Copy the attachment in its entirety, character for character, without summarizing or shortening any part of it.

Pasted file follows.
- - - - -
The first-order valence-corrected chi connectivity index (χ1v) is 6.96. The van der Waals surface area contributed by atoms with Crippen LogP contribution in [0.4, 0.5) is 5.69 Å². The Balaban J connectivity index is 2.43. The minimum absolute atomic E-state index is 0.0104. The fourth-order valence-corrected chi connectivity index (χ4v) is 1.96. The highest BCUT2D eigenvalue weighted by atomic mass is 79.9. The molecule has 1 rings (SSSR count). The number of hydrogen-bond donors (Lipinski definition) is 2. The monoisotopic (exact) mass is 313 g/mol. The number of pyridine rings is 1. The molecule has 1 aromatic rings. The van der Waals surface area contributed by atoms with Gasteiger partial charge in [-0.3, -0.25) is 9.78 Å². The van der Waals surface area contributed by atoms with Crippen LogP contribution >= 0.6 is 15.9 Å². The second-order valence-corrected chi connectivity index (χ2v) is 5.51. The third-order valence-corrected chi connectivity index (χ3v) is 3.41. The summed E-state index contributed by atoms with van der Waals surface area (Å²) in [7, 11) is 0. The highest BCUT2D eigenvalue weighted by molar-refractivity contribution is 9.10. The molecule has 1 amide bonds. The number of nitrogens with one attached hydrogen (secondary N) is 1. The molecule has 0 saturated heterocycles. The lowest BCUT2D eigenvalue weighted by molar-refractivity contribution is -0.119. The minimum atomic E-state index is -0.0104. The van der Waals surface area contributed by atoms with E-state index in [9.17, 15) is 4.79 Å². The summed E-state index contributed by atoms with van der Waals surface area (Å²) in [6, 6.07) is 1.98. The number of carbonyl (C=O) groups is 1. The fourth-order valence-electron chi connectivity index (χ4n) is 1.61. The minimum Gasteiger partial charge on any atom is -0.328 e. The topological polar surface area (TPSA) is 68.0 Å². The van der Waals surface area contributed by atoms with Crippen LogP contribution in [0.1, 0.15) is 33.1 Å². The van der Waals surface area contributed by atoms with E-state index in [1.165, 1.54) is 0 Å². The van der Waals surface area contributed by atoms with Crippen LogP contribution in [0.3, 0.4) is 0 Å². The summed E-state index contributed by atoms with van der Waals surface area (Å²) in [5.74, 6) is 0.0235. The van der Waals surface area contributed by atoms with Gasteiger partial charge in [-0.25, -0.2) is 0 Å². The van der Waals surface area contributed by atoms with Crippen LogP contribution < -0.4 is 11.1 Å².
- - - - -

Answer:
The first-order valence-corrected chi connectivity index (χ1v) is 6.96. The van der Waals surface area contributed by atoms with Crippen LogP contribution in [0.4, 0.5) is 5.69 Å². The Balaban J connectivity index is 2.43. The minimum absolute atomic E-state index is 0.0104. The fourth-order valence-corrected chi connectivity index (χ4v) is 1.96. The highest BCUT2D eigenvalue weighted by atomic mass is 79.9. The molecule has 1 rings (SSSR count). The number of hydrogen-bond donors (Lipinski definition) is 2. The monoisotopic (exact) mass is 313 g/mol. The number of pyridine rings is 1. The molecule has 1 aromatic rings. The van der Waals surface area contributed by atoms with Gasteiger partial charge in [-0.3, -0.25) is 9.78 Å². The van der Waals surface area contributed by atoms with Crippen LogP contribution >= 0.6 is 15.9 Å². The second-order valence-corrected chi connectivity index (χ2v) is 5.51. The third-order valence-corrected chi connectivity index (χ3v) is 3.41. The summed E-state index contributed by atoms with van der Waals surface area (Å²) in [7, 11) is 0. The highest BCUT2D eigenvalue weighted by molar-refractivity contribution is 9.10. The molecule has 1 amide bonds. The number of nitrogens with one attached hydrogen (secondary N) is 1. The molecule has 0 saturated heterocycles. The lowest BCUT2D eigenvalue weighted by molar-refractivity contribution is -0.119. The minimum atomic E-state index is -0.0104. The van der Waals surface area contributed by atoms with E-state index in [9.17, 15) is 4.79 Å². The summed E-state index contributed by atoms with van der Waals surface area (Å²) in [6, 6.07) is 1.98. The number of carbonyl (C=O) groups is 1. The fourth-order valence-electron chi connectivity index (χ4n) is 1.61. The minimum Gasteiger partial charge on any atom is -0.328 e. The topological polar surface area (TPSA) is 68.0 Å². The van der Waals surface area contributed by atoms with Crippen LogP contribution in [0.1, 0.15) is 33.1 Å². The van der Waals surface area contributed by atoms with E-state index in [1.165, 1.54) is 0 Å². The van der Waals surface area contributed by atoms with Crippen LogP contribution in [0.3, 0.4) is 0 Å². The summed E-state index contributed by atoms with van der Waals surface area (Å²) in [5.74, 6) is 0.0235. The van der Waals surface area contributed by atoms with Gasteiger partial charge in [-0.25, -0.2) is 0 Å². The van der Waals surface area contributed by atoms with Crippen LogP contribution < -0.4 is 11.1 Å².